Greek Government Hopes Tourism Will Stimulate Economy

Santorini(Greece) – Greece’s economy has been struggling since around the time of the first bailout in 2010. Now in 2016, they have entered into a third round of bailout talks. Greece has the 45th largest economy in the world with its Gross Domestic Product, or GDP,  estimated at about $290 Billion Dollars a year. Twenty percent of their Gross Domestic Product comes from tourism, and the Greek government hopes to exceed, or at least meet this typical average. Although the Greek economy is the 45th largest in the world, the debt far exceeds the national output, placing the country in a precarious position. The Greek Parliament met over this past weekend to vote if they would agree to austerity measures required by the international creditors. They voted yes, which means that the creditors are now able to review the bailout package in earnest. The events surrounding these new bailout talks have been controversial and have spurred protests and strikes, as well as obtaining some support.

Still, the question remains. How will Greece get its economy back on track for good? The government hopes that tourism will play a big part in that. There was a time when people all over the world would flock to Greece in large numbers to have a relaxing holiday. In recent years, the number of tourists has dropped off considerably. This summer, however, tourists are expected to flock to Greece once again and even break records that have previously been set. As the Greek government and the International Monetary Fund looks to nail down the details of the third bailout, tourism is looked at as an industry that can help pay off its debts. In particular, there are some tax hikes that could generate more revenue from tourism, such as higher taxes on accommodations, alcohol, and coffee.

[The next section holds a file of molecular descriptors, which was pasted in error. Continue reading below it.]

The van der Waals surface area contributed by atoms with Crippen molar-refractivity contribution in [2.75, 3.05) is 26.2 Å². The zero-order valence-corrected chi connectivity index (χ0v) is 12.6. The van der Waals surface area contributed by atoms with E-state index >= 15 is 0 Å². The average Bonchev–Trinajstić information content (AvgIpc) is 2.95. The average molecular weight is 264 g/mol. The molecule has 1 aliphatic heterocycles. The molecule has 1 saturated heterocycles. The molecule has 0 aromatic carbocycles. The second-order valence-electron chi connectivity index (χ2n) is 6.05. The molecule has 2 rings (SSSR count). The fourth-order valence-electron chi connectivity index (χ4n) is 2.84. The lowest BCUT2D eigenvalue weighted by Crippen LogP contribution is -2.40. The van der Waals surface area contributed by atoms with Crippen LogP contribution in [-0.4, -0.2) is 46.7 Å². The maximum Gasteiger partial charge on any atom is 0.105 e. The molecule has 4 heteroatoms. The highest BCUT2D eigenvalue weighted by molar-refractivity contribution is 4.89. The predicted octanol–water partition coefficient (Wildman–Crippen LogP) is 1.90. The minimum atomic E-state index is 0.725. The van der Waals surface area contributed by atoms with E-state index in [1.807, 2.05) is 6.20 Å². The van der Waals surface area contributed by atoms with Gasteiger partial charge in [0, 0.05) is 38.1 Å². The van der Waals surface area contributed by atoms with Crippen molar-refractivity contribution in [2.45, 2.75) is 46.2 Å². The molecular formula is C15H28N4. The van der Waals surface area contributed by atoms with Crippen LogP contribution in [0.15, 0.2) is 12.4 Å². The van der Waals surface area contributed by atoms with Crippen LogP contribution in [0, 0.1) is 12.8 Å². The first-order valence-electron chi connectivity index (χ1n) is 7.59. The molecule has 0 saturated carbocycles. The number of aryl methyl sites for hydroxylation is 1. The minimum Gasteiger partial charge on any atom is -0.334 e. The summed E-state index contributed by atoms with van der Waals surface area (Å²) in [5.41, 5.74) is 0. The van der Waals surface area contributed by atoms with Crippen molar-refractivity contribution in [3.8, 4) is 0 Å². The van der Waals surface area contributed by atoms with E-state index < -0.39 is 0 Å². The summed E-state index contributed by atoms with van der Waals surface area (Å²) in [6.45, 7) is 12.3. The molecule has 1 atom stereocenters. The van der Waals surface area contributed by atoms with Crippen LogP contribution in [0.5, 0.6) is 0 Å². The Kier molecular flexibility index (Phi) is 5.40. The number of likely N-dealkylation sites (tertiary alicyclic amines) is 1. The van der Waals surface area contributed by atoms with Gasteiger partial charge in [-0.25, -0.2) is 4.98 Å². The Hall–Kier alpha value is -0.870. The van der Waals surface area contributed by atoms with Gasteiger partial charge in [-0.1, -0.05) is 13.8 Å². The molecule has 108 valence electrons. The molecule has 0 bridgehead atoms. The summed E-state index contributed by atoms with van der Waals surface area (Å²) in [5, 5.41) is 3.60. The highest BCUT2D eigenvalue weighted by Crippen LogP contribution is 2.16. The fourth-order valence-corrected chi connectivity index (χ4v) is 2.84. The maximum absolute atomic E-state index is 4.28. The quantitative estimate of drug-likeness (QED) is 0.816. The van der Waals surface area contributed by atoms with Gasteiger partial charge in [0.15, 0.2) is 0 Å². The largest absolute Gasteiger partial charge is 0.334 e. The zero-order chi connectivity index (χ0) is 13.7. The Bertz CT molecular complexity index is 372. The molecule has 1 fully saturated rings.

While the hope is that these tax hikes will stimulate the economy, they could have the opposite effect. The opposition, headed by Kyriakos Mitsotakis of the New Democracy Party has said that these tax increases could have the opposite effect. Still, people are expected to flock to Greece in larger numbers as tourist spots all over Greece prepare for the height of tourist season over the summer.

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